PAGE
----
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Bezos Investment in Blue Origin Exceeds $500 Million

Blue Origin's Brett Alexander (left) and Jeff Bezos (third from left) show then-NASA Deputy Administrator around Blue Origins in 2011. Credit: NASA photo by Bill Ingalls

WASHINGTON — Amazon.com founder Jeff Bezos has invested at least half a billion dollars of his own money into Blue Origin, his spaceflight venture, a company official said July 17.

“We’re very fortunate to have a founder who has a vision and the funding and resources to match it,” Brett Alexander, director of business development and strategy at Blue Origin, said during a panel session of the Future Space 2014 conference in Washington. Bezos, best known as the founder and chief executive of Amazon.com, established Blue Origin in 2000.

Blue Origin has received a small amount of funding from NASA in the form of awards in the first two phases of the agency’s commercial crew program: $3.7 million in 2010 and $22 million in 2011. 

“We got $25 million from the NASA commercial crew program, and that represents less than 5 percent of what our founder has put into the company,” Alexander said. 

That would mean Bezos’ investment in Blue Origin is at least $500 million.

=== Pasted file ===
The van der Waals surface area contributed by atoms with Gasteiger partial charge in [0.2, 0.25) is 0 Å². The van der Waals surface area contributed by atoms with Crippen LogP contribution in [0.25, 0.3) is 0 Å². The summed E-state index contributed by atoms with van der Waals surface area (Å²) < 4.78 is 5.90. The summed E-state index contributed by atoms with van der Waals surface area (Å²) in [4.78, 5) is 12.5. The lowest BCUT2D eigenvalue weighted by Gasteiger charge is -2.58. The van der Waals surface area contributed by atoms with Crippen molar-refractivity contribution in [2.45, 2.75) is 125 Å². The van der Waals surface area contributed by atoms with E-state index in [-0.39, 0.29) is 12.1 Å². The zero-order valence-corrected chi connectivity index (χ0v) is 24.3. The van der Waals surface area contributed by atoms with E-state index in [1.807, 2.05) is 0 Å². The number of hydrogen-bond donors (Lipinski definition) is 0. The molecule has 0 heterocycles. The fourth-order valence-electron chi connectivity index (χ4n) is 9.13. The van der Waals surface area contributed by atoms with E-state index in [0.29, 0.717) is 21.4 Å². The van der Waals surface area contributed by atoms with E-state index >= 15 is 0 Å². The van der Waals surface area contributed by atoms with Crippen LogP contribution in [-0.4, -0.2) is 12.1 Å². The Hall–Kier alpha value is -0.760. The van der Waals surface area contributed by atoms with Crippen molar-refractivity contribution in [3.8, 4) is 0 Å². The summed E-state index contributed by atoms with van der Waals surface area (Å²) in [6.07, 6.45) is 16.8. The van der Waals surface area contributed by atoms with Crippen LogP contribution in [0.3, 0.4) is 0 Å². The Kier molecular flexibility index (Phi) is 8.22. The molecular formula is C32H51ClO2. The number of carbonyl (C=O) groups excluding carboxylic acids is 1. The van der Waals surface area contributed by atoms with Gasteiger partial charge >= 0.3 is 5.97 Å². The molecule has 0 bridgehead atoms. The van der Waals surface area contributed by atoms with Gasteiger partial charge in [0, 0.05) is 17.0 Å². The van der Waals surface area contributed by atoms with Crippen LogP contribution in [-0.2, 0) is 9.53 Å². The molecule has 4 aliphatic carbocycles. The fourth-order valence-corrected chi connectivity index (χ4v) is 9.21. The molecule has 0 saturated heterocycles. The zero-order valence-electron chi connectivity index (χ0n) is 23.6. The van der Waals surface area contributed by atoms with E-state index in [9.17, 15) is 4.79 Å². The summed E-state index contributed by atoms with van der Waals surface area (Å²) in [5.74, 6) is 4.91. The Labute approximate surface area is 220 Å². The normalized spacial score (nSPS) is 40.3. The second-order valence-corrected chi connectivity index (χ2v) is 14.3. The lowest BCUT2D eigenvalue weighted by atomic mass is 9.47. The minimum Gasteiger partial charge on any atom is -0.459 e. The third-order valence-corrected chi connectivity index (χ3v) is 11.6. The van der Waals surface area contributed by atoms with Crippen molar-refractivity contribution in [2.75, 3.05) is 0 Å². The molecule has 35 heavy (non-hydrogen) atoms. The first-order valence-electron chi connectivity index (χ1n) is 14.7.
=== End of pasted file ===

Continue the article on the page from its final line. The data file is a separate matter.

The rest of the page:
Blue Origin has been quietly working on suborbital and orbital launch systems, revealing few details about its plans outside of milestones in its Space Act Agreements with NASA. Alexander said Blue Origin’s architecture is based on the incremental development of reusable vehicles that take off and land vertically, but did not disclose details on specific designs or development schedules.

Bezos’ investment in Blue Origin represents only a small fraction of his wealth. Bezos ranked 12th in the most recent Forbes 400 listing of the world’s wealthiest people, with an estimated net worth of $27.2 billion, primarily in the form of shares of Amazon.com.

“As Jeff would say, he won the lottery and then is able to do what he really wanted to do, which is build a space company to get people into space,” Alexander said.

Article Comments

All entrants in the commercial space sector should be encouraged. However the goal of commercial space is to do more with less. At $500 million Blue Origin at least should be flying suborbitally by now. At $300 million SpaceX was able to field the fully orbital Falcon 9. And Orbital Sciences spent a few hundred million developing the fully orbital Antares.
Bezos should review his business model to bring It more in line with those of SpaceX and Orbital Sciences.

Bob Clark

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